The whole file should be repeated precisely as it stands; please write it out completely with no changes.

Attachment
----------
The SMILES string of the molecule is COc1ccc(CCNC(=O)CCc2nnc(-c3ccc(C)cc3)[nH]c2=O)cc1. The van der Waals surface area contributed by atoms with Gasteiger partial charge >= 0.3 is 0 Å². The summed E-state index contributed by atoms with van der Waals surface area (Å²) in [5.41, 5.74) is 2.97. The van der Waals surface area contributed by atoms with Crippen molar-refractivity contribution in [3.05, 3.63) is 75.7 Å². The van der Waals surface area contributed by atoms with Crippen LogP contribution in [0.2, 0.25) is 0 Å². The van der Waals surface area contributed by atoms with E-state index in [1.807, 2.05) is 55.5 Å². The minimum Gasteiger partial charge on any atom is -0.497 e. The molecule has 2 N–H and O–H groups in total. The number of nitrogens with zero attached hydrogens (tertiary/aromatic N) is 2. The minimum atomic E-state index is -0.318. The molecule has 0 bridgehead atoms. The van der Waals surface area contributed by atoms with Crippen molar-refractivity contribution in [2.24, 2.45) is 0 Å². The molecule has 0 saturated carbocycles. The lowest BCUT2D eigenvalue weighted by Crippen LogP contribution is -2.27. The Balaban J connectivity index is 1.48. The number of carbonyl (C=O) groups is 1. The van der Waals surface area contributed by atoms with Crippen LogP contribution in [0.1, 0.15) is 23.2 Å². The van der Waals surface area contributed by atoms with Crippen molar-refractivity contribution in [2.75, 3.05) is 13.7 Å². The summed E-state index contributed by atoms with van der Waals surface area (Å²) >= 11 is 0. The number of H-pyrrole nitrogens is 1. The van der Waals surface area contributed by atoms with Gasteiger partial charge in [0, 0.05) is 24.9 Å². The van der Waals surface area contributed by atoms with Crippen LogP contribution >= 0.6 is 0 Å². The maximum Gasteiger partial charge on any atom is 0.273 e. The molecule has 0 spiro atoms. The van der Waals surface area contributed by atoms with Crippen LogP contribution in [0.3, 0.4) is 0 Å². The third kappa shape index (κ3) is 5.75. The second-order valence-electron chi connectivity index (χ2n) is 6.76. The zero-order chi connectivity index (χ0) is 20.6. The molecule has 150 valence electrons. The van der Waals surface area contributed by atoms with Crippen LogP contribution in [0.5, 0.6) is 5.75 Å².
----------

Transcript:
The SMILES string of the molecule is COc1ccc(CCNC(=O)CCc2nnc(-c3ccc(C)cc3)[nH]c2=O)cc1. The van der Waals surface area contributed by atoms with Gasteiger partial charge >= 0.3 is 0 Å². The summed E-state index contributed by atoms with van der Waals surface area (Å²) in [5.41, 5.74) is 2.97. The van der Waals surface area contributed by atoms with Crippen molar-refractivity contribution in [3.05, 3.63) is 75.7 Å². The van der Waals surface area contributed by atoms with Crippen LogP contribution in [0.2, 0.25) is 0 Å². The van der Waals surface area contributed by atoms with E-state index in [1.807, 2.05) is 55.5 Å². The minimum Gasteiger partial charge on any atom is -0.497 e. The molecule has 2 N–H and O–H groups in total. The number of nitrogens with zero attached hydrogens (tertiary/aromatic N) is 2. The minimum atomic E-state index is -0.318. The molecule has 0 bridgehead atoms. The van der Waals surface area contributed by atoms with Crippen molar-refractivity contribution in [2.24, 2.45) is 0 Å². The molecule has 0 saturated carbocycles. The lowest BCUT2D eigenvalue weighted by Crippen LogP contribution is -2.27. The Balaban J connectivity index is 1.48. The number of carbonyl (C=O) groups is 1. The van der Waals surface area contributed by atoms with Crippen LogP contribution in [0.1, 0.15) is 23.2 Å². The van der Waals surface area contributed by atoms with Crippen molar-refractivity contribution in [2.75, 3.05) is 13.7 Å². The summed E-state index contributed by atoms with van der Waals surface area (Å²) >= 11 is 0. The number of H-pyrrole nitrogens is 1. The van der Waals surface area contributed by atoms with Gasteiger partial charge in [0, 0.05) is 24.9 Å². The van der Waals surface area contributed by atoms with Crippen LogP contribution >= 0.6 is 0 Å². The maximum Gasteiger partial charge on any atom is 0.273 e. The molecule has 0 spiro atoms. The van der Waals surface area contributed by atoms with Crippen LogP contribution in [0.3, 0.4) is 0 Å². The third kappa shape index (κ3) is 5.75. The second-order valence-electron chi connectivity index (χ2n) is 6.76. The zero-order chi connectivity index (χ0) is 20.6. The molecule has 150 valence electrons. The van der Waals surface area contributed by atoms with Crippen LogP contribution in [0.5, 0.6) is 5.75 Å².